Voters approved Measures 2A and 2B, agreeing to raise the city's sales tax rate to 4.81% from 4.31% for a combined local-state rate of 8.81%, starting Jan. 1. Both measures are estimated to raise an additional $80 million in annual revenue.
As of late Tuesday, Measure 2A was approved 64.3% to 35.7% and Measure 2B was approved 64.8% to 35.2% with 277,910 votes reported.
Tax revenue generated from Measure 2A will go toward a host of programs, including job creation and workforce training in clean energy technology, that aim to reduce the city's greenhouse gas emissions. The revenue will also be used to increase investments in renewable energy and improve the energy efficiency of homes and office buildings.
Half of the funding to combat pollution will be invested in long-term projects "with a strong lens toward equity, race and social justice," according to the measure.
Revenue from Measure 2B will be directed to funding to assist supportive services for the homeless, including expanding rental assistance, increasing the number of beds at homeless shelters and offering substance treatment and employment counseling.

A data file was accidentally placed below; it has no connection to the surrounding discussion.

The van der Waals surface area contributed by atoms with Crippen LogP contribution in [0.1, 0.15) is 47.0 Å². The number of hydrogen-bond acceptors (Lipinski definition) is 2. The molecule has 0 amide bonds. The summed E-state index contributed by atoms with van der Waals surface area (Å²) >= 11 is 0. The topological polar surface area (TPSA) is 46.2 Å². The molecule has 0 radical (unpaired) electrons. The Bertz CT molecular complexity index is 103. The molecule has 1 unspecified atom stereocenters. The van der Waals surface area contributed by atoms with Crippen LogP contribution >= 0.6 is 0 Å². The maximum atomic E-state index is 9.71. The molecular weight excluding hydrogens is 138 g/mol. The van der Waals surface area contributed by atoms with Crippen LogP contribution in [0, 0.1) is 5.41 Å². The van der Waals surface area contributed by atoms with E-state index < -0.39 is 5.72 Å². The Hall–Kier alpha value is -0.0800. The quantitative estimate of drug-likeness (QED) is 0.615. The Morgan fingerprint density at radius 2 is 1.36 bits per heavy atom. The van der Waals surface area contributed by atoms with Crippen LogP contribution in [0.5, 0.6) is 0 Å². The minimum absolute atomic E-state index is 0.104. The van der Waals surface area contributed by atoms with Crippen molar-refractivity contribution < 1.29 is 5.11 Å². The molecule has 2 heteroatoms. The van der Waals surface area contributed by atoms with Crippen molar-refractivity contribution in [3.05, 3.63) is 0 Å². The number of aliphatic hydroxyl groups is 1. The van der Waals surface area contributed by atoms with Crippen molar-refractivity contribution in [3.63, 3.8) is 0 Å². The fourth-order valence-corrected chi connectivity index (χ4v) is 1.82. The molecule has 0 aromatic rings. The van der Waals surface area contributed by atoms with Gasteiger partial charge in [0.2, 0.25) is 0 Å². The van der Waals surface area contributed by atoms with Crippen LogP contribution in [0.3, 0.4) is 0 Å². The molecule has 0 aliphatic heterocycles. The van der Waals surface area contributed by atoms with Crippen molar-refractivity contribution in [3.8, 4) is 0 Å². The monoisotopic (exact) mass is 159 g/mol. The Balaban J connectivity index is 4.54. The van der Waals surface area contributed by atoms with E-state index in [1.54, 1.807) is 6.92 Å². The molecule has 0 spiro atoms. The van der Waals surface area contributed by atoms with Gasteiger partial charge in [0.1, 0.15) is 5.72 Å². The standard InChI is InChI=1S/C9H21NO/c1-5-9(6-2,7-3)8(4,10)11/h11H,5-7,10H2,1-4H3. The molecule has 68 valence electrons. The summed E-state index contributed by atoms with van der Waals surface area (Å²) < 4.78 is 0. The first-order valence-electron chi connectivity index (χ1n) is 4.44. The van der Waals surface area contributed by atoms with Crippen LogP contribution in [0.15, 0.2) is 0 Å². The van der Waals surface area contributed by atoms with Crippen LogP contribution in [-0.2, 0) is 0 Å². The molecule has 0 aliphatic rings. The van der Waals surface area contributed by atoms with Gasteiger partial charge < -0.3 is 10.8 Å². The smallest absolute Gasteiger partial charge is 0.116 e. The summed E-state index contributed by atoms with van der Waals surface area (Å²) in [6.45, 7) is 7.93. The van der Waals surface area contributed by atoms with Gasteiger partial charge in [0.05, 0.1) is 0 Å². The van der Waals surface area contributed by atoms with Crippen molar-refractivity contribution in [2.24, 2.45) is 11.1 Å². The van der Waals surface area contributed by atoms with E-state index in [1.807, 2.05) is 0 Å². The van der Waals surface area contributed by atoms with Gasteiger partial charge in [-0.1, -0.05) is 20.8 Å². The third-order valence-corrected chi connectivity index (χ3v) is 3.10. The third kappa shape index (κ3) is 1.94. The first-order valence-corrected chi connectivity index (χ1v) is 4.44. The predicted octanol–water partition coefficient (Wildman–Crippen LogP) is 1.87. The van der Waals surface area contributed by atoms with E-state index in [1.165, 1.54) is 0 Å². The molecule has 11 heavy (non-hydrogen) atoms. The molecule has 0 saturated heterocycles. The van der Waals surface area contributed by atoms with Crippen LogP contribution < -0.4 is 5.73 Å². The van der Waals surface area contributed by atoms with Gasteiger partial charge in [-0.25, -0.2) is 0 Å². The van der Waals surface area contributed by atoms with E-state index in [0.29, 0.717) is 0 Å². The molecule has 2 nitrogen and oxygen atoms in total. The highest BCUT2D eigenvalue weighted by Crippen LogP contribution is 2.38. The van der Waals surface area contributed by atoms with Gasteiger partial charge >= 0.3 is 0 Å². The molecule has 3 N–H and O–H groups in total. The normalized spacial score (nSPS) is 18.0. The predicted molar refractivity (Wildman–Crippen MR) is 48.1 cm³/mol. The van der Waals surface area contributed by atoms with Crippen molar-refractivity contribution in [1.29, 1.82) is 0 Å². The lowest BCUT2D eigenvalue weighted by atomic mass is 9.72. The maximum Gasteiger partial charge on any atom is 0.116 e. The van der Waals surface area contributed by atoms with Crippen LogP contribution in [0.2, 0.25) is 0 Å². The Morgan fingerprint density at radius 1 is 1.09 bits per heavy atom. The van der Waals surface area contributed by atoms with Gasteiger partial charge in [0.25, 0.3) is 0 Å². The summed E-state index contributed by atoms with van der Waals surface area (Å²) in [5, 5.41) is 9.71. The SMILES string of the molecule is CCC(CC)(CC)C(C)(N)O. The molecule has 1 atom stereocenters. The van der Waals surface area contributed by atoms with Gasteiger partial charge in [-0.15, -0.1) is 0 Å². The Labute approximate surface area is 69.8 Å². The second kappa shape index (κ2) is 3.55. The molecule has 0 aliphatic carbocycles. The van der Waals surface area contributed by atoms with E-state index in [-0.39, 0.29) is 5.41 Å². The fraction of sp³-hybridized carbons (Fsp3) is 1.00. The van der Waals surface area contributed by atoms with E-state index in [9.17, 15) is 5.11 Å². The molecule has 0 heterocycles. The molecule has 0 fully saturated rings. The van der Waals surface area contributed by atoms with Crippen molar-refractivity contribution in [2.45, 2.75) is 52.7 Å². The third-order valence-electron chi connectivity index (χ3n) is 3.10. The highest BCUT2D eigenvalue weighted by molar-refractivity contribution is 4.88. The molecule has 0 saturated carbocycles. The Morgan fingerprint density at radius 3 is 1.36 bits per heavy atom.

The Denver City Council referred both measures to the ballot this year. Measure 2A is part of a broader package of recommendations from a task force that Mayor Michael Hancock and the council formed to develop a comprehensive plan to combat climate change.
Other long-term revenue recommendations in the task force's July report included carrying out a congestion pricing program similar to the one on tap in New York City and petitioning state lawmakers to create a fee on ride-hailing services such as Uber or Lyft.
Measure 2A supplanted a citizen-supported measure that climate activist group Resilient Denver placed on the ballot, which sought to impose a tax on electric and natural gas energy use. The group agreed to remove the question in exchange for the council's approval of Measure 2A.
While members of the council voted unanimously to place Measure 2B on the ballot, Council Member Kevin Flynn had expressed reservations about 2A. Flynn said he would have rather seen the Resilient Denver question remain on the ballot because he disagreed with imposing a regressive sales tax on residents to accomplish the task force's climate change goals.
Other city officials had acknowledged that asking residents to raise the sales tax rate during the novel coronavirus pandemic could be a tough sell, but nonetheless agreed that funding for the climate change initiatives' goals were worth putting to a vote.
--Editing by Neil Cohen.
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